Maybe not. Grayson appeared on the Rachel Maddow Show on MSNBC Wednesday night and hardly bristled at his own faux pas. To her credit, Maddow—undisputedly the most even-tempered of all cable TV hosts—gave him three chances to rescind the Holocaust reference. He bobbed and weaved in classic pol style. But by the third time, she cornered him, practically spoon-fed him the right answer. “Do you think you should have used the word ‘Holocaust?” she gently pressed. Finally, Grayson gave in, conceding, “It probably wasn’t the best choice of words.”

And it wasn’t for obvious reasons. The Holocaust is such a loaded term for so many people. Using it in this context offends many and only serves as a distraction from Grayson’s solid facts, his stats, his sentiment. It allows Republicans to dodge their own culpability by making him, his perceived insensitivity, the issue.

But Grayson seems undaunted. After his meek concession to Maddow, he launched into a diatribe about the kind of politicians Americans want and need. “People want Democrats with guts. People want Congress to solve their problems… or at least work on them.” Somewhere along the line he called the repubs, “foot-dragging, knuckle-dragging Neanderthals.” Okay, so we’re back fitting Grayson for his cape.

The thing is: as one who has called for folks on both sides to ratchet down the rancor, I can’t pull a double-standard (I don’t, after all, work for FOX News). So, if it’s not helpful for the republicans to offer rabid rhetoric, the same applies to the democrats. But I admit to rooting for Grayson, seeing him as a sort of chunkier, brazen 21st Century Mr. Smith taking on Washington. And wishing there were more like him.

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Conservatives Revel In America's Olympic Defeat

When the International Olympic Committee voted against Chicago's bid for the 2016 Olympics this morning -- after the President and First Lady flew to Copenhagen to push for it in person -- the Weekly Standard newsroom burst into applause.

"Cheers erupt at Weekly Standard world headquarters," wrote editor John McCormack in a post titled "Chicago Loses! Chicago Loses!"

The line was quickly removed, but ThinkProgress caught it in time and posted a screenshot of the post.

But even with the edits, McCormack is still obviously reveling in America's defeat.

"As a citizen of the world who believes that No one nation can or should try to dominate another nation, I'm glad that the Obama White House's jingoist rhetoric and attempt to pay back Chicago cronies at the expense of undermining our relationships with our allies failed," he wrote.

McCormack's fellow conservatives joined in the celebration.

"Chicago and Tokyo eliminated. No Obamalypics," Michelle Malkin tweeted, following up with, "Game over on Obamalympics. Next up, Obamacare."

"Please, please let me break this news to you. It's so sweet," said Glenn Beck on his radio show.

"Hahahahaha," wrote Red State's Erick Erickson. "So Obama's pimped us to every two bit thug and dictator in the world, made promises to half the Olympic committee, and they did not even kiss him. So much for improving America's standing in the world, Barry O."

The Drudge Report announced the news like so: "WORLD REJECTS OBAMA: CHICAGO OUT IN FIRST ROUND. THE EGO HAS LANDED."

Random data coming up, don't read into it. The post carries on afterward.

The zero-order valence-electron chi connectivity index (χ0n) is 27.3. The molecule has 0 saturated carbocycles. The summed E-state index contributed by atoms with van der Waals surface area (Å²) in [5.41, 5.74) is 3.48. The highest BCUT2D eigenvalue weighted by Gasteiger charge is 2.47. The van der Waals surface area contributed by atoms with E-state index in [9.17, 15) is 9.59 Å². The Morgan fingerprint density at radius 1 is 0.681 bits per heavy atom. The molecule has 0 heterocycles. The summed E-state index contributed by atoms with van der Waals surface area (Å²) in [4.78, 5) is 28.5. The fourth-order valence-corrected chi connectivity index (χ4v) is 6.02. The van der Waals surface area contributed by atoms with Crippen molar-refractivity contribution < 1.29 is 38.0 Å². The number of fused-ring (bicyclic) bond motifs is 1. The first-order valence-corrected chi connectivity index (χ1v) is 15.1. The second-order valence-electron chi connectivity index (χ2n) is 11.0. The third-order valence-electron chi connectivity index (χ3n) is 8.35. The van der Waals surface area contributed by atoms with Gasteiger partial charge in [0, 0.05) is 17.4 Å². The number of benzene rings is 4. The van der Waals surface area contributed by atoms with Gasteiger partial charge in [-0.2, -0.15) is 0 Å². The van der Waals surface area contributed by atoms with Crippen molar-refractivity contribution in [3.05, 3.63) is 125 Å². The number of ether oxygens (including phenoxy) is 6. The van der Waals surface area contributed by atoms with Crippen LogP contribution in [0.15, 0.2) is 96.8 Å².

"The worst day of Obama's presidency, folks. The ego has landed. The world has rejected Obama," echoed Rush Limbaugh.

"For those of you ... who are upset that I sound gleeful, I am. I don't deny it. I'm happy," Limbaugh said. "Anything that gets in the way of Barack Obama accomplishing his domestic agenda is fine with me."

"President Obama fails to get the Olympics while unemployment goes to 9.8% Iran continues nuclear program. America needs focused leadership," Newt Gingrich tweeted. Then he added, "Somehow charm and oratory dont seem to work in foreign affirs but historians have warned that foreign policy is different than campaigning." (sic)

"ChicagP\/\/n3D!" tweeted Newsmax, of recent fame for running, then pulling, a column about an impending military coup against Obama.

Apparently no one read the tweet from former Bush flack Scott Stanzel.

"Note to GOP officials/consultants - resist the temptation to pile on about Chicago losing the Olympic bid just because Obama made the pitch," he wrote, advice reportedly passed on by Former Mitt Romney spokesman Kevin Madden.

Fox News, however, saw it coming. A Fox anchor told senior adviser David Axelrod she could "imagine the headlines" that would come out of this, that Obama had been "rebuked," and had "failed." Axelrod simply responded that no one could doubt Obama's influence after watching the G-20, and said neither he nor the President have any regrets about trying.

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BREAKING: Texas Judge: Ban On Gay Marriage Unconstitutional

by David Badash

A Dallas, Texas state district judge will hear the case of a same sex couple who have filed for divorce. The state’s attorney general had argued that since Texas doesn’t allow same sex marriage, it cannot allow same sex divorce.

The judge disagreed.

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The perils of long-term unemployment

Alarming as the climb in unemployment is, the growing duration of joblessness is more worrying still.

America’s army of long-term unemployed — those without work for six months or more — swelled to 5.4 million, according to today’s figures. This is roughly equal to the combined populations of Los Angeles, San Diego and Sacramento. (For the internationally minded, it is slightly more than the population of Finland.)